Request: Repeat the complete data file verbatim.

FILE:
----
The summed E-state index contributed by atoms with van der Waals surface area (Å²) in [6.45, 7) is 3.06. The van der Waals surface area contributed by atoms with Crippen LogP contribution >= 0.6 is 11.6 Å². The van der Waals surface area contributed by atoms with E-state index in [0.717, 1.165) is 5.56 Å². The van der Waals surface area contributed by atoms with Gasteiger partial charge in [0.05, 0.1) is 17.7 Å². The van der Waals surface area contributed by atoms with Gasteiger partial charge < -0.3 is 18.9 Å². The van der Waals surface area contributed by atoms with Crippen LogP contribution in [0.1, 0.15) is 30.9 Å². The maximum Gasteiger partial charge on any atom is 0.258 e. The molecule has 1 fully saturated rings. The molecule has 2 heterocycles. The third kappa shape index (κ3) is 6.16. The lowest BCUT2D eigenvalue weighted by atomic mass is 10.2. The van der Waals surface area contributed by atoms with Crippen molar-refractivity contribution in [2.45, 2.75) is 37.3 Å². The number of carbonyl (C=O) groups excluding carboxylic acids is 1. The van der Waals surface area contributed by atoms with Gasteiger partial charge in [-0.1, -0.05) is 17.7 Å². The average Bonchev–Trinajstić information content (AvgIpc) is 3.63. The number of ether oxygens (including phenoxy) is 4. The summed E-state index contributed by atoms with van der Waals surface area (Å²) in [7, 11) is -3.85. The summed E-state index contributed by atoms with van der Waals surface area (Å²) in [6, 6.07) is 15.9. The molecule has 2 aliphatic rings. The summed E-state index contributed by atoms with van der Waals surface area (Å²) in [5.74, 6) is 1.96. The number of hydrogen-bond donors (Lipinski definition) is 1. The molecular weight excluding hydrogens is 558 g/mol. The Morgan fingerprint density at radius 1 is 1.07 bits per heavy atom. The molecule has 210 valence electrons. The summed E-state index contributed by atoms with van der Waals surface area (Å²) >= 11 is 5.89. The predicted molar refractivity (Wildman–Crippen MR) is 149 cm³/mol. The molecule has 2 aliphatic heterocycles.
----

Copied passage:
The summed E-state index contributed by atoms with van der Waals surface area (Å²) in [6.45, 7) is 3.06. The van der Waals surface area contributed by atoms with Crippen LogP contribution >= 0.6 is 11.6 Å². The van der Waals surface area contributed by atoms with E-state index in [0.717, 1.165) is 5.56 Å². The van der Waals surface area contributed by atoms with Gasteiger partial charge in [0.05, 0.1) is 17.7 Å². The van der Waals surface area contributed by atoms with Gasteiger partial charge < -0.3 is 18.9 Å². The van der Waals surface area contributed by atoms with Crippen LogP contribution in [0.1, 0.15) is 30.9 Å². The maximum Gasteiger partial charge on any atom is 0.258 e. The molecule has 1 fully saturated rings. The molecule has 2 heterocycles. The third kappa shape index (κ3) is 6.16. The lowest BCUT2D eigenvalue weighted by atomic mass is 10.2. The van der Waals surface area contributed by atoms with Crippen molar-refractivity contribution in [2.45, 2.75) is 37.3 Å². The number of carbonyl (C=O) groups excluding carboxylic acids is 1. The van der Waals surface area contributed by atoms with Gasteiger partial charge in [-0.1, -0.05) is 17.7 Å². The average Bonchev–Trinajstić information content (AvgIpc) is 3.63. The number of ether oxygens (including phenoxy) is 4. The summed E-state index contributed by atoms with van der Waals surface area (Å²) in [7, 11) is -3.85. The summed E-state index contributed by atoms with van der Waals surface area (Å²) in [6, 6.07) is 15.9. The molecule has 2 aliphatic rings. The summed E-state index contributed by atoms with van der Waals surface area (Å²) in [5.74, 6) is 1.96. The number of hydrogen-bond donors (Lipinski definition) is 1. The molecular weight excluding hydrogens is 558 g/mol. The Morgan fingerprint density at radius 1 is 1.07 bits per heavy atom. The molecule has 210 valence electrons. The summed E-state index contributed by atoms with van der Waals surface area (Å²) >= 11 is 5.89. The predicted molar refractivity (Wildman–Crippen MR) is 149 cm³/mol. The molecule has 2 aliphatic heterocycles.